"Most of our textbooks are in Indonesian and most lecturers don't speak Portuguese," management student Julio Rangel said as he sat at the hallway of a white-painted campus building, a Catholic seminary during colonial times.
A report released by the United Nations Development Programme in 2002 said 82% of East Timor's one million populations spoke Tetum, while 43% could speak Indonesian.
Only 5% spoke Portuguese.
The government, dominated by the Fretilin party that spearheaded the struggle against Indonesian rule, has brought in teachers mostly from Portugal to teach in elementary schools.
However, there are concerns that once pupils finish elementary education, they will have to enroll at a secondary school where teachers don't speak Portuguese.
"This is going to be a big problem. These students don't speak Indonesian and their teachers don't know Portuguese," said Julio Thomas Pinto, who teaches at two universities in the East Timor capital Dili.
The head of East Timor's National Institute of Linguistics, Dr Geoffrey Hull, defends the adoption of Portuguese as a national language.
"Anyone with the slightest familiarity with East Timor's history knows that the Portuguese language has long been central to the national identity," he said on the institute's website.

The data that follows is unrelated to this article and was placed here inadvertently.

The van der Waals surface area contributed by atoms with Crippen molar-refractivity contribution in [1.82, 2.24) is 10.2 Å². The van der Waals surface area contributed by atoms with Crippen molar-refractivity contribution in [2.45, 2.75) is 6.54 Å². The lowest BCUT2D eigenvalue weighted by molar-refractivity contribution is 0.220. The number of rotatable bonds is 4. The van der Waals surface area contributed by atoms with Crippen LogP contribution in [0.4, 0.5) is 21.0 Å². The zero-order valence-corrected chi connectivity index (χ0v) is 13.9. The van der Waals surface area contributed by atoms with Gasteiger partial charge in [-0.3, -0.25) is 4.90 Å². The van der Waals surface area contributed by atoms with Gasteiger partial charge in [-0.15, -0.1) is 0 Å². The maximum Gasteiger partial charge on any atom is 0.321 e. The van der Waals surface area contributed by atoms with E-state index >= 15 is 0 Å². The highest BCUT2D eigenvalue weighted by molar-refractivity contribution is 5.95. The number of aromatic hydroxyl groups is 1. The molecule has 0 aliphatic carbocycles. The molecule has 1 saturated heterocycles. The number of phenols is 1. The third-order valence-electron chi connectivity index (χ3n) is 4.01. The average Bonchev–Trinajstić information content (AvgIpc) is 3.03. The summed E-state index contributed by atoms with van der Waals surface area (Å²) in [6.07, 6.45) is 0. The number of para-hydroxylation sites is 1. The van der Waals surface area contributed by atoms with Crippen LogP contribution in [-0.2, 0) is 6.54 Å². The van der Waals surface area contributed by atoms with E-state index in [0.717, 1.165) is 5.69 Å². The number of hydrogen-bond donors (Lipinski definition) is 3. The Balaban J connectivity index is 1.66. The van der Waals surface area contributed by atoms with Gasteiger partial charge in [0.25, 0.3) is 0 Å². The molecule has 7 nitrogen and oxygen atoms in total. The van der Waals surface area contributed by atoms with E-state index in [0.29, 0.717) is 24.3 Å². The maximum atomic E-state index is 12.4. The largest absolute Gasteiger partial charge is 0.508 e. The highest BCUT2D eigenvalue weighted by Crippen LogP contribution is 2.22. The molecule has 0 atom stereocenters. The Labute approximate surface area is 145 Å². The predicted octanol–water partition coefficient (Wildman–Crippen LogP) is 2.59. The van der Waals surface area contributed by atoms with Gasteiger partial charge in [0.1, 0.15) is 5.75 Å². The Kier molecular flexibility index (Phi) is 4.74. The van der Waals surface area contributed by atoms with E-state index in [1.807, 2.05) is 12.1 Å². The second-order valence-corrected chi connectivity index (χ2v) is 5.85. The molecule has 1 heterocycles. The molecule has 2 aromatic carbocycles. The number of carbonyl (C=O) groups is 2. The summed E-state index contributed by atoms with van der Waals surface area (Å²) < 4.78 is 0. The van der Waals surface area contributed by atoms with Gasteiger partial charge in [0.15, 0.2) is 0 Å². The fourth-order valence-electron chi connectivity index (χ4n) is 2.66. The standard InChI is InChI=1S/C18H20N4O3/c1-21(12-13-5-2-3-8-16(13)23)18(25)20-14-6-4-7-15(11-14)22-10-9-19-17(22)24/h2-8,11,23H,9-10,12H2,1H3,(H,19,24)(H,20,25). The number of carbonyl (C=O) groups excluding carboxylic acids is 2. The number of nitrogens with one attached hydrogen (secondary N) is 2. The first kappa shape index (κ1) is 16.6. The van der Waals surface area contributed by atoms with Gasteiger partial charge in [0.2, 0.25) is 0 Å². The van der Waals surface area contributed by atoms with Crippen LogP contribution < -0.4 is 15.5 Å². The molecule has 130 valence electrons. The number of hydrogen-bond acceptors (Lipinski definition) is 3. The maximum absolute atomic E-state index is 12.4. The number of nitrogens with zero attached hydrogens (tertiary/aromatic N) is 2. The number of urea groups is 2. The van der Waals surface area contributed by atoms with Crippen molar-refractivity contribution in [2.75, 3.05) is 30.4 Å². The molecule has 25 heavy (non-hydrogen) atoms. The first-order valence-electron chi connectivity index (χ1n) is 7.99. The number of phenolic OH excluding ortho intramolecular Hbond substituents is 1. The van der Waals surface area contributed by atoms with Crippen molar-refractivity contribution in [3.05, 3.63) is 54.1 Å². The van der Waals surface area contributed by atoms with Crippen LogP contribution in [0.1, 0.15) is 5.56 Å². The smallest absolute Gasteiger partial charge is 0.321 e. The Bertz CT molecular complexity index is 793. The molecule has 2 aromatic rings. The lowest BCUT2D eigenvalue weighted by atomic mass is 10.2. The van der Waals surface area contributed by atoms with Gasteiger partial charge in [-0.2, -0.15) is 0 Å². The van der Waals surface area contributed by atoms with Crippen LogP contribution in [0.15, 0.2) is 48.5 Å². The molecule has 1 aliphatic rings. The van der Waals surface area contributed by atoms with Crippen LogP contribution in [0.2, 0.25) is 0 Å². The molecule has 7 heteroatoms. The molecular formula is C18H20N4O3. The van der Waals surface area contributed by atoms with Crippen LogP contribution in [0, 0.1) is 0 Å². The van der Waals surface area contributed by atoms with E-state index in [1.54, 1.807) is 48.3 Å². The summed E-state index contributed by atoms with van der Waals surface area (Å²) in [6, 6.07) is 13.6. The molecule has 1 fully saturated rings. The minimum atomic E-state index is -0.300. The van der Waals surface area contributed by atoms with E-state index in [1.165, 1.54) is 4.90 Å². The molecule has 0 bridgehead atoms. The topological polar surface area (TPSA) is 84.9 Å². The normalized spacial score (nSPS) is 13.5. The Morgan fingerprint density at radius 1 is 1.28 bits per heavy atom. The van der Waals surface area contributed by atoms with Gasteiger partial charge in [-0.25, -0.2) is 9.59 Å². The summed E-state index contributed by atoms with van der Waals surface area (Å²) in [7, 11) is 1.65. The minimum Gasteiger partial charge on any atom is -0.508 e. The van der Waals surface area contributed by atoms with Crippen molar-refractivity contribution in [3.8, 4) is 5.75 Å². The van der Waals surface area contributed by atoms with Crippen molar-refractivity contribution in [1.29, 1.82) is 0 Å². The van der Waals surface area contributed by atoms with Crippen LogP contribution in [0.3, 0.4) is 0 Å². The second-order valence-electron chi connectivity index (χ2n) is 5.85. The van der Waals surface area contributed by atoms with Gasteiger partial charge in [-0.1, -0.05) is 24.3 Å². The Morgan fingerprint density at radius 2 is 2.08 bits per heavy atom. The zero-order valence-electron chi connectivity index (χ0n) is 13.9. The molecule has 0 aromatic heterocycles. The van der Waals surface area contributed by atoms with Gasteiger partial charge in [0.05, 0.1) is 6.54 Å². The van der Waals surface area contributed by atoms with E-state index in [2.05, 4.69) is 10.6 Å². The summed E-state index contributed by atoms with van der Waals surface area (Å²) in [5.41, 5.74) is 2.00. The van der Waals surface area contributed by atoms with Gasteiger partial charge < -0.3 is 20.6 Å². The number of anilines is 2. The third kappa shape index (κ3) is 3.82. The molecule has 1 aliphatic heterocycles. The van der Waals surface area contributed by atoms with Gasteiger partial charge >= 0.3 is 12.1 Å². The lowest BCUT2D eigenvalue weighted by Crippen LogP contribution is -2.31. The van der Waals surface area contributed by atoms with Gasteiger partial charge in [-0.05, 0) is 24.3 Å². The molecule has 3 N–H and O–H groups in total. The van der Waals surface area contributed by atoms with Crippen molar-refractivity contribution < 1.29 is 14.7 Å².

"East Timor needs both Tetum and Portuguese to be fully itself," he said.
But Silvino Pinto Cabral, an economics lecturer at the national university, is not convinced.
"This policy of imposing a foreign language will not work. I doubt that in 50 years the government will be able to make the whole nation proficient in Portuguese," he said.
Thursday, April 19, 2007
Papua's remarkable highland peaks. Below the mist is the Grasberg mine carved out of the mountains. This is the traditional lands of the Amungme people. According to legend these mountains are the sacred home of their ancestral grandmother who guards the balance of nature. Freeport has been accused of disturbing this natural balance.
In an unprecedented action, thousands of workers from a giant US-run mine in Indonesia's remote Papua province have staged a protest demanding better wages and welfare.
The workers come from the Grasberg gold and copper mine high up in the mountainous interior (see photo above). They demonstrated outside the Indonesian headquarters of Freeport-McMoRan, which is in the lowlands about 70 kilometres downstream from the minesite. News reports say the protest was peaceful , but the thousands of demonstrators were flanked by Indonesian police at all times.
The workers have been gathering in Timika from surrounding villages and towns demanding to speak with a
The firm has disputed the claims.
Members of the Amungme people who live downstream from the Freeport mine project. In 2000 I reported on a mine spill which wiped out part of the Amungme village of Banti. You can read about this story and the struggles of Papua's people in my book Running Amok
Thursday, April 12, 2007
Northern Australia is producing some unique writers - and Phil certainly is unique.
He's the first featured "Writers Interview" on my website.
Here's a taste: